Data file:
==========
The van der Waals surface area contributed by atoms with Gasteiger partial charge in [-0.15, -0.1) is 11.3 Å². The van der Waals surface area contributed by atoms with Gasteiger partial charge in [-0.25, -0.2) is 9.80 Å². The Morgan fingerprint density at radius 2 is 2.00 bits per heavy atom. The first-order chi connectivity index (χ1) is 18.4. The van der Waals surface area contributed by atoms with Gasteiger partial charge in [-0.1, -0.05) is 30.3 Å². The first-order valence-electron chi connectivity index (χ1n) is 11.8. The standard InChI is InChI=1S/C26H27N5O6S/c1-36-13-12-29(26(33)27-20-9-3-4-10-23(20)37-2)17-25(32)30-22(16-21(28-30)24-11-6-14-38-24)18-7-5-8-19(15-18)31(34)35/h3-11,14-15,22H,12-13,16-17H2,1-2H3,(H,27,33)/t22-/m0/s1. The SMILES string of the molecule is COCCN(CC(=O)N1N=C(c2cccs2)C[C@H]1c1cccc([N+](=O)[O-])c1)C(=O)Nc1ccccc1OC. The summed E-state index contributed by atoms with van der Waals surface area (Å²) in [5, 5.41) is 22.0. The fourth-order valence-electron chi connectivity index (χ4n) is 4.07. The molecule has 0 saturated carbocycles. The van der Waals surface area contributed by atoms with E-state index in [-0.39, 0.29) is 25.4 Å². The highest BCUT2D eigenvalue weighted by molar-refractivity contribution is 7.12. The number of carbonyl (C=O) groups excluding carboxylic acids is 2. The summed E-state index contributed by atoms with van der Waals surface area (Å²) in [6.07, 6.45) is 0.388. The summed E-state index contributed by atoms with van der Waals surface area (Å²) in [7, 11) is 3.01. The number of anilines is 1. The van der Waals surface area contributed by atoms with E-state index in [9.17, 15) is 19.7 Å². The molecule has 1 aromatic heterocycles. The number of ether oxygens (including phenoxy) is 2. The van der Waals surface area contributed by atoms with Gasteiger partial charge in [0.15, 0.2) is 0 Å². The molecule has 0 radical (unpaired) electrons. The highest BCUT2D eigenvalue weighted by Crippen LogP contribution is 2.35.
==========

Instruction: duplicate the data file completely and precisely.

The van der Waals surface area contributed by atoms with Gasteiger partial charge in [-0.15, -0.1) is 11.3 Å². The van der Waals surface area contributed by atoms with Gasteiger partial charge in [-0.25, -0.2) is 9.80 Å². The Morgan fingerprint density at radius 2 is 2.00 bits per heavy atom. The first-order chi connectivity index (χ1) is 18.4. The van der Waals surface area contributed by atoms with Gasteiger partial charge in [-0.1, -0.05) is 30.3 Å². The first-order valence-electron chi connectivity index (χ1n) is 11.8. The standard InChI is InChI=1S/C26H27N5O6S/c1-36-13-12-29(26(33)27-20-9-3-4-10-23(20)37-2)17-25(32)30-22(16-21(28-30)24-11-6-14-38-24)18-7-5-8-19(15-18)31(34)35/h3-11,14-15,22H,12-13,16-17H2,1-2H3,(H,27,33)/t22-/m0/s1. The SMILES string of the molecule is COCCN(CC(=O)N1N=C(c2cccs2)C[C@H]1c1cccc([N+](=O)[O-])c1)C(=O)Nc1ccccc1OC. The summed E-state index contributed by atoms with van der Waals surface area (Å²) in [5, 5.41) is 22.0. The fourth-order valence-electron chi connectivity index (χ4n) is 4.07. The molecule has 0 saturated carbocycles. The van der Waals surface area contributed by atoms with E-state index in [-0.39, 0.29) is 25.4 Å². The highest BCUT2D eigenvalue weighted by molar-refractivity contribution is 7.12. The number of carbonyl (C=O) groups excluding carboxylic acids is 2. The summed E-state index contributed by atoms with van der Waals surface area (Å²) in [6.07, 6.45) is 0.388. The summed E-state index contributed by atoms with van der Waals surface area (Å²) in [7, 11) is 3.01. The number of anilines is 1. The van der Waals surface area contributed by atoms with E-state index in [9.17, 15) is 19.7 Å². The molecule has 1 aromatic heterocycles. The number of ether oxygens (including phenoxy) is 2. The van der Waals surface area contributed by atoms with Gasteiger partial charge in [0.15, 0.2) is 0 Å². The molecule has 0 radical (unpaired) electrons. The highest BCUT2D eigenvalue weighted by Crippen LogP contribution is 2.35.